The caller’s 911 report, according to Gates, “said that that two big black men were trying to break in with backpacks on.” Such a description, provided undoubtedly under stress, is accurate enough under the circumstances. “My driver,” acknowledges Gates, “is a large black man.” But Gates calls it “the worst racial profiling I’ve ever heard of in my life.” Why? Simply because Gates himself is not “big.” But a rough description of individuals engaged in what to most observers would appear to be suspicious behavior, no matter the race of the individuals, is not “racial profiling,” it is simply ordinary crime reporting. Gates undoubtedly means to imply that the 911 caller, in her timorous white racism, sees every black man as “big,” but it is he who is engaged in racial stereotyping, not her.

Gates’s interpretation of the actions of the officer who answered the 911 call is just as narcissistic and deluded. As soon as the officer asked Gates to step onto the porch to speak with him, Gates started a long tirade against the officer’s racism, according to the police report. Nothing provides stronger corroboration of this allegation in the report than Gates’s own racially fevered account of the episode. There was nothing  inappropriate, much less racist, in the officer’s request.

Confronting unknown suspects in dwellings and cars, where the officer cannot see the suspect’s full environment or hands, is the most dangerous activity that cops undertake. Six officers have been seriously wounded, two fatally, by suspects holed up in houses in Oakland and Jersey City this year; in 2007, an NYPD officer was shot dead by three thugs during a car stop. In the Cambridge burglary investigation, the officer was working by himself, without back-up. He had no idea whether he was confronting two armed suspects.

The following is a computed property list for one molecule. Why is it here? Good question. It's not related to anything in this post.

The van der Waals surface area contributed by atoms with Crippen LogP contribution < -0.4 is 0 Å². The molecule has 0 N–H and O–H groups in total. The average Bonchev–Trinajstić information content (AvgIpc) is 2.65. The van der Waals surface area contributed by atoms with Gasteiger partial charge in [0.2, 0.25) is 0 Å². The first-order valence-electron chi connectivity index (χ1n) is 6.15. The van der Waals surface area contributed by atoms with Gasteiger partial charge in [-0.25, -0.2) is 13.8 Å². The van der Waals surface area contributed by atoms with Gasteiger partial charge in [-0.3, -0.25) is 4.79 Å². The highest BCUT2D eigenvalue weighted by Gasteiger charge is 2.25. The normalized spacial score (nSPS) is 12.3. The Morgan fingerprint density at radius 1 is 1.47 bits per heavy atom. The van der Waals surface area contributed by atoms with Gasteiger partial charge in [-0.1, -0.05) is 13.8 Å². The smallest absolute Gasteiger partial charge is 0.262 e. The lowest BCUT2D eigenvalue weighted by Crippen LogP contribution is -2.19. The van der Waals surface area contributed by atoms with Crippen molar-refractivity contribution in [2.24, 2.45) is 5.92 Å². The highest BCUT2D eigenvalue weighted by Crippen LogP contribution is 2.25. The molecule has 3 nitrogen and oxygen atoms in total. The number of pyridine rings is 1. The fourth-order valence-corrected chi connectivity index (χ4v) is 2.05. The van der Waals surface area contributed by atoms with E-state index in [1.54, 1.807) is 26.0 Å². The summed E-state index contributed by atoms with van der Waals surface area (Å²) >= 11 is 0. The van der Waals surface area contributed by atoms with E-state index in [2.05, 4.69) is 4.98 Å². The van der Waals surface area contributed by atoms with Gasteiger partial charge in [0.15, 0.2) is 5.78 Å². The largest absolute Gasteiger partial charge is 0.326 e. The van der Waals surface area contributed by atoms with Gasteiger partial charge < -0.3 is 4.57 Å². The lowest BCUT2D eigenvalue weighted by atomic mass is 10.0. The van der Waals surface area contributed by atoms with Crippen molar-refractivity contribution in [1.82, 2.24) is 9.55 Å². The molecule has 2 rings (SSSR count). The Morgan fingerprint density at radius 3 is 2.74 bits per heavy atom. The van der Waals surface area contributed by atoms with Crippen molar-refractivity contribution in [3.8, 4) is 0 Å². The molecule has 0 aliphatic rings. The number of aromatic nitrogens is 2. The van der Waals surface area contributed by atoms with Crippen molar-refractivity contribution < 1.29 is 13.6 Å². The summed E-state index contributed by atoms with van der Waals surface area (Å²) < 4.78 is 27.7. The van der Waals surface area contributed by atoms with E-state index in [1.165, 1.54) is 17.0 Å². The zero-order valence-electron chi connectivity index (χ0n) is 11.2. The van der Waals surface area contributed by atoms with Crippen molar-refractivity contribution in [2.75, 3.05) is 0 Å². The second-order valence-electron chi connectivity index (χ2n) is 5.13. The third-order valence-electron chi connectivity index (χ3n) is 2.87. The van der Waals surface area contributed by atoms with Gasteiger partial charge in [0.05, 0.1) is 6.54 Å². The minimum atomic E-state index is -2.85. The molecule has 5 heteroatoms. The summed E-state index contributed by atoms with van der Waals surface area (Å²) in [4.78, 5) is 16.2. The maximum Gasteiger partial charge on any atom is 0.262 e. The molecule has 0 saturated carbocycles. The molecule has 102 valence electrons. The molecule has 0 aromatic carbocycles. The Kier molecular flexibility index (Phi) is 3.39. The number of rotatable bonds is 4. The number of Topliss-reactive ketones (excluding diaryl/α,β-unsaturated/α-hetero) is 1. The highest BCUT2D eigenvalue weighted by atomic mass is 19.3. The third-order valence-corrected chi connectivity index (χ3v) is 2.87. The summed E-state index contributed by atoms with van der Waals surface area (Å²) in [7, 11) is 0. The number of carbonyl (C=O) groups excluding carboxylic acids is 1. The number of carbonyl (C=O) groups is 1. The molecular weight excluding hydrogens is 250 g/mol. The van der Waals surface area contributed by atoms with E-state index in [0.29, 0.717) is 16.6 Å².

But Gates sees himself as the victim of police bias from the beginning of the interaction through its end. He shoehorns the incident into the standard racial-profiling narrative that the ACLU has honed to dishonest perfection over the years, in which the police allegedly grab any black man they can get their hands on just to make an arrest: “You can’t just presume I’m guilty and arrest me. . . . He just presumed that I was guilty and he presumed that I was guilty because I was black. There was no doubt about that. . . . I would hope that the police wouldn’t arrest the first black man that they saw.”

Gates seems not to understand that he was arrested for disorderly conduct, not for burglary. He was not “the first black man that [the officers] saw” committing what they viewed as disorderly conduct; he was the only man they saw committing disorderly conduct. If arresting a man for an offense committed in the officer’s presence constitutes “racial profiling,” then the most legally unimpeachable aspect of police work has been discredited.

It is certainly possible to debate whether Gates’s escalating verbal abuse of the investigating officer and refusal to cooperate with his requests rose to the level of criminal conduct. Most certainly, it lay within Sgt. James Crowley’s discretion not to make the arrest —  and in retrospect, it would have been preferable if he had thanked Gates for his cooperation and walked away from the provocation. I would guess that Sergeant Crowley simply snapped under Gates’s taunts and chose to teach him a lesson for the informal offense of contempt of cop — an understandable, if less than ideal, reaction, but not a racist one. Crowley, even by Gates’s account, acted politely throughout the interaction.

Gates’s post-incident rantings were bad enough before President Obama made this otherwise trivial incident a matter of presidential attention. Obama does not seem to understand the power of his office. If he is going to weigh in on something as crucial to the health of cities as policing, he had better get his facts straight. But everything that he said about the Cambridge confrontation was untrue. He presents a highly telescoped version of the events that echoes Gates’s implication that he was arrested on the burglary charge: “The Cambridge police acted stupidly in arresting somebody when there was already proof that they were in their own home,” Obama intoned. But Gates was arrested for disorderly conduct; his being in his own home is irrelevant.

Obama then decided he was going to give us a history lesson: “What I think we know separate and apart from this incident is that there’s a long history in this country of African Americans and Latinos being stopped by law enforcement disproportionately. That’s just a fact.”

This statement has many possible meanings, all of them untrue.